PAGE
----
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Norwegian brokers meet top Tamil rebel in London
Updated: 2005-08-17 16:58

Norwegian peace brokers prepared Wednesday to hold crucial talks with a top Sri Lankan rebel negotiator in London amid stepped up violence and concerns that the assassination of Sri Lanka's foreign minister could push the island back into war, reported AP.

Norwegian Foreign Affairs Minister Jan Peterson and his deputy, Vidar Helgesen, were to meet Wednesday with chief Tamil Tiger rebel peace negotiator Anton Balasingham at his London home, the Norwegian Embassy in Colombo said. Embassy spokesman Tom Knappskog declined to give details.

The Norwegians were expected to press the rebels to renounce violence in order to move the faltering peace process forward, senior officials involved in the negotiations said on condition of anonymity because they weren't authorized to go on the record.

The talks are the first since Sri Lankan Foreign Minister Lakshman Kadirgamar was killed by unidentified snipers on Friday. The U.N. Security Council strongly condemned the assassination on Wednesday as a "senseless act of terrorism."

Tiger leaders have denied government accusations that they were behind the killing of Kadirgamar, an ethnic Tamil who was one of the strongest critics of the guerrillas' two-decade rebellion. He also spearheaded a campaign to internationally ban the rebel group.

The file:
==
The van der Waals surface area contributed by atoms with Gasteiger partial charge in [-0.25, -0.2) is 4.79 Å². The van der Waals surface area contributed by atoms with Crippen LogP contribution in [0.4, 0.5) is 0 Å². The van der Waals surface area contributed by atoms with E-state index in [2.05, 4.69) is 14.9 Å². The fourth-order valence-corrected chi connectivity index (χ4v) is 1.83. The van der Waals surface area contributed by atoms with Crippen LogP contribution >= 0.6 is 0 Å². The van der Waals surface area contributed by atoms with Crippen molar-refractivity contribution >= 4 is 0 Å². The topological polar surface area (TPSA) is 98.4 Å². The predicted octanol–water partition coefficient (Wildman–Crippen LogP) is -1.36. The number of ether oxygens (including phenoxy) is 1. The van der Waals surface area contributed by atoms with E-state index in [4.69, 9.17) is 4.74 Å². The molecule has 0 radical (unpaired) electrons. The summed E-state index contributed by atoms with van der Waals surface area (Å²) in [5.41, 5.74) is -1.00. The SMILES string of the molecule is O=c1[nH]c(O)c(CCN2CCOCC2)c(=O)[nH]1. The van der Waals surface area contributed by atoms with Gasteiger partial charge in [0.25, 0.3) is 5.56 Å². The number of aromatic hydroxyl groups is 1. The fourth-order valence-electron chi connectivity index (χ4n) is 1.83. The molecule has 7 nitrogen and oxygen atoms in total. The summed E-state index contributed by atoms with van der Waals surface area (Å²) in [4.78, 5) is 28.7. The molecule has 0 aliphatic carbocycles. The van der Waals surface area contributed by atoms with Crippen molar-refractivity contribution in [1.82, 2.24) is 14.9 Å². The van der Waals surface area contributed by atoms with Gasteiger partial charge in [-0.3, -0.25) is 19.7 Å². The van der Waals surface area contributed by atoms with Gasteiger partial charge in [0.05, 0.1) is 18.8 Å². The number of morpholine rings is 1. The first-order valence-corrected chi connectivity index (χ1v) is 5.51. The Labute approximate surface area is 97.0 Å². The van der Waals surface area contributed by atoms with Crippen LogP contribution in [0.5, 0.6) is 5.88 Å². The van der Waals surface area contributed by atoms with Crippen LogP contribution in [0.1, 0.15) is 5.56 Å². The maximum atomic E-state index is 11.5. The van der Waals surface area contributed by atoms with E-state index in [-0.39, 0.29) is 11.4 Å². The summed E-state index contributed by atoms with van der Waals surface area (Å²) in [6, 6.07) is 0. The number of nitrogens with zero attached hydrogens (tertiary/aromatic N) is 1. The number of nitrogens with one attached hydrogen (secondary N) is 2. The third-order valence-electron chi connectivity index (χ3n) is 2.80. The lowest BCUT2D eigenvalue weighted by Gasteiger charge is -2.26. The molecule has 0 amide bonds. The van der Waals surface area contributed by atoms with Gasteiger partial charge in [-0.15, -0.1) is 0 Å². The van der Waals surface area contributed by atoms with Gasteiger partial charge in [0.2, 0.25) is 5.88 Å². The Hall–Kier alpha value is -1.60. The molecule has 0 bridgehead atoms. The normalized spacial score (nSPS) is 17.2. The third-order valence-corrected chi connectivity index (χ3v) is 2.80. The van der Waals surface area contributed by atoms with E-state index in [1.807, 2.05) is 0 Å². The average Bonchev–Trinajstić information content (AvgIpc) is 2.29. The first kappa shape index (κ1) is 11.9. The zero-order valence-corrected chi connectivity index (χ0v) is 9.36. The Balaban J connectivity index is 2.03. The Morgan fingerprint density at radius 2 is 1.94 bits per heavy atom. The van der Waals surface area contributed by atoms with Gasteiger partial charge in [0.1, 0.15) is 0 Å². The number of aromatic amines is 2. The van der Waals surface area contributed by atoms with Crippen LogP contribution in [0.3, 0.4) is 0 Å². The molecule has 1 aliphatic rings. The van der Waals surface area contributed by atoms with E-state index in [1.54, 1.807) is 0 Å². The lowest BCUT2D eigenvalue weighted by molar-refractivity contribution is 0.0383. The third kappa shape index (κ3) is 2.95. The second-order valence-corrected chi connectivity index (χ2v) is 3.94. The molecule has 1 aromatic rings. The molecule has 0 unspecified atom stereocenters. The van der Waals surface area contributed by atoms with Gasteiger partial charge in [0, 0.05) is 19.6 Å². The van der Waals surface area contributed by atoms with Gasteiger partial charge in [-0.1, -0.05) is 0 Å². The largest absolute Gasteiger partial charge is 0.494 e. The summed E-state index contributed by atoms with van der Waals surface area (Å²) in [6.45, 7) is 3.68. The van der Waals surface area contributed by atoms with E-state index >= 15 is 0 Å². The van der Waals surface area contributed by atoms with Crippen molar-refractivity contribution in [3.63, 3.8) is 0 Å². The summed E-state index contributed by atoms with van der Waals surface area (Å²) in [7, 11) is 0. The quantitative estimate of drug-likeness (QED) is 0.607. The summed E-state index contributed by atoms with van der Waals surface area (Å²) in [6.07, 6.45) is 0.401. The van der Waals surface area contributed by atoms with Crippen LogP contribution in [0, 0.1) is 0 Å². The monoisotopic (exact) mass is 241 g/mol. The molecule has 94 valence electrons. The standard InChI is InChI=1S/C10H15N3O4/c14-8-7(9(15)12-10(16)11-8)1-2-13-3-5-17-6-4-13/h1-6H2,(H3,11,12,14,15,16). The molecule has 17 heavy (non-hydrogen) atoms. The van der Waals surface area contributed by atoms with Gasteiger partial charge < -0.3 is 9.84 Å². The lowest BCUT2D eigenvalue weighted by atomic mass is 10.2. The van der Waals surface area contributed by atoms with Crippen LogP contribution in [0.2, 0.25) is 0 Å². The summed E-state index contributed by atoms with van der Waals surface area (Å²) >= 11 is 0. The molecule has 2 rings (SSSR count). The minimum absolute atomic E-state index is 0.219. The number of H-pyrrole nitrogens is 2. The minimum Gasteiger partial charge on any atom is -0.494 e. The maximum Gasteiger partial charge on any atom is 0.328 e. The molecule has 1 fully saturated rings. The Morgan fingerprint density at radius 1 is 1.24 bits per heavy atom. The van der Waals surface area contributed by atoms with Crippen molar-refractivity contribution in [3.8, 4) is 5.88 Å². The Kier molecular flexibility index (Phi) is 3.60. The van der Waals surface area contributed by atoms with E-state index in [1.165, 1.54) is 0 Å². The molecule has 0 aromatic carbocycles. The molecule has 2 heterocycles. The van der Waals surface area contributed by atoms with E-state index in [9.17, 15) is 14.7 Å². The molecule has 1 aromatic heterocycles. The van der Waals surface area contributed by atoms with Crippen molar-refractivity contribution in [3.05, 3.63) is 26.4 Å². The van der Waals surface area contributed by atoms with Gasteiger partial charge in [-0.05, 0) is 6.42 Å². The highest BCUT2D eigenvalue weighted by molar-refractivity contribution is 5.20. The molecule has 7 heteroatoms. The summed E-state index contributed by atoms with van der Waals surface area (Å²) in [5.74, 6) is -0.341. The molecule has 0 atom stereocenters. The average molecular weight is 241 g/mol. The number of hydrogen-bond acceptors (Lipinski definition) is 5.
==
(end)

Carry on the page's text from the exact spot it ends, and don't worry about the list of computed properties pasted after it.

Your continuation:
European peace monitors have warned that a recent surge in violence could further endanger an already fragile cease-fire pact signed by the government and Tigers in 2002.

In the latest violence, four policemen were wounded Wednesday in three separate attacks by suspected Tamil Tiger rebels, military spokesman Brig. Daya Ratnayake said.

The U.N. Security Council said it expects Kadirgamar's murder will be "speedily investigated and the perpetrators, organizers and their sponsors brought to justice."

The Sri Lankan government and the Tamil Tigers should "implement fully the provisions of the cease-fire agreement, and to continue their dialogue in order to attain sustainable peace and stability in the country," it said.

The U.N. office in Colombo on Tuesday condemned vandalism at its office in the rebel heartland of Kilinochchi, where 60 people on Monday tore down U.N. flags flying at half-staff in honor of Kadirgamar.

U.S. Secretary of State Condoleezza Rice also paid tribute to Kadirgamar and said she was impressed with how the Sri Lankan people had responded to the tragedy.

"It is the great hope of the United States that out of this tragedy people will once again commit themselves to a path to peace," the U.S. Embassy in Colombo quoted Rice as saying. "There can be no cause that is justified by terrorism and by violence."

The guerrillas began fighting in 1983 for an independent homeland in the north and east for Sri Lanka's ethnic minority Tamils, claiming discrimination by the majority Sinhalese. The war killed nearly 65,000 people before the Norwegian-brokered truce. Subsequent peace talks stalled in June 2003 over rebel demands for more autonomy.

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